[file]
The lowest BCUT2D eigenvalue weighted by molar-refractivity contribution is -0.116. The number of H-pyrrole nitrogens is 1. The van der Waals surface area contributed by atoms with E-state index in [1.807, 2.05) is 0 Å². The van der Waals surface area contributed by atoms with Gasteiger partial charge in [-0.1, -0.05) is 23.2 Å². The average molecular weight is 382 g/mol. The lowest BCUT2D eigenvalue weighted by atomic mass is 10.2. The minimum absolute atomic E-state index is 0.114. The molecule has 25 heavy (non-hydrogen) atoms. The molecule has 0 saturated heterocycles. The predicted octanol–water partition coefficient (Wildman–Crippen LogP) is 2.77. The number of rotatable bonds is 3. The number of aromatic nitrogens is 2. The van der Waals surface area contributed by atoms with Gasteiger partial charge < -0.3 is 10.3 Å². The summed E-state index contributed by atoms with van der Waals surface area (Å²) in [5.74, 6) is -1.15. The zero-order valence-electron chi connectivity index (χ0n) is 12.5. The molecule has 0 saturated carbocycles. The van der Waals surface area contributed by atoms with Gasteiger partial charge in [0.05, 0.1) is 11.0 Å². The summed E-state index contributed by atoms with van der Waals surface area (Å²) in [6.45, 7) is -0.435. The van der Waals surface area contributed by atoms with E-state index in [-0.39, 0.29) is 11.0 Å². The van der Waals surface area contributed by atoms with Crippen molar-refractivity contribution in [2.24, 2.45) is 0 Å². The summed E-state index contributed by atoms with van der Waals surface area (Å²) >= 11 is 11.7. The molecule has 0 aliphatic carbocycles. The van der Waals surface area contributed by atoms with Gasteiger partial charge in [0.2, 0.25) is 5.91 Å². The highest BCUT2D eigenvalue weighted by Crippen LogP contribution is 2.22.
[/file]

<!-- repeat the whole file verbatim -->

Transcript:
The lowest BCUT2D eigenvalue weighted by molar-refractivity contribution is -0.116. The number of H-pyrrole nitrogens is 1. The van der Waals surface area contributed by atoms with E-state index in [1.807, 2.05) is 0 Å². The van der Waals surface area contributed by atoms with Gasteiger partial charge in [-0.1, -0.05) is 23.2 Å². The average molecular weight is 382 g/mol. The lowest BCUT2D eigenvalue weighted by atomic mass is 10.2. The minimum absolute atomic E-state index is 0.114. The molecule has 25 heavy (non-hydrogen) atoms. The molecule has 0 saturated heterocycles. The predicted octanol–water partition coefficient (Wildman–Crippen LogP) is 2.77. The number of rotatable bonds is 3. The number of aromatic nitrogens is 2. The van der Waals surface area contributed by atoms with Gasteiger partial charge < -0.3 is 10.3 Å². The summed E-state index contributed by atoms with van der Waals surface area (Å²) in [5.74, 6) is -1.15. The zero-order valence-electron chi connectivity index (χ0n) is 12.5. The molecule has 0 saturated carbocycles. The van der Waals surface area contributed by atoms with Gasteiger partial charge in [0.05, 0.1) is 11.0 Å². The summed E-state index contributed by atoms with van der Waals surface area (Å²) in [6.45, 7) is -0.435. The van der Waals surface area contributed by atoms with E-state index in [-0.39, 0.29) is 11.0 Å². The van der Waals surface area contributed by atoms with Crippen molar-refractivity contribution in [2.24, 2.45) is 0 Å². The summed E-state index contributed by atoms with van der Waals surface area (Å²) >= 11 is 11.7. The molecule has 0 aliphatic carbocycles. The van der Waals surface area contributed by atoms with Gasteiger partial charge in [0.2, 0.25) is 5.91 Å². The highest BCUT2D eigenvalue weighted by Crippen LogP contribution is 2.22.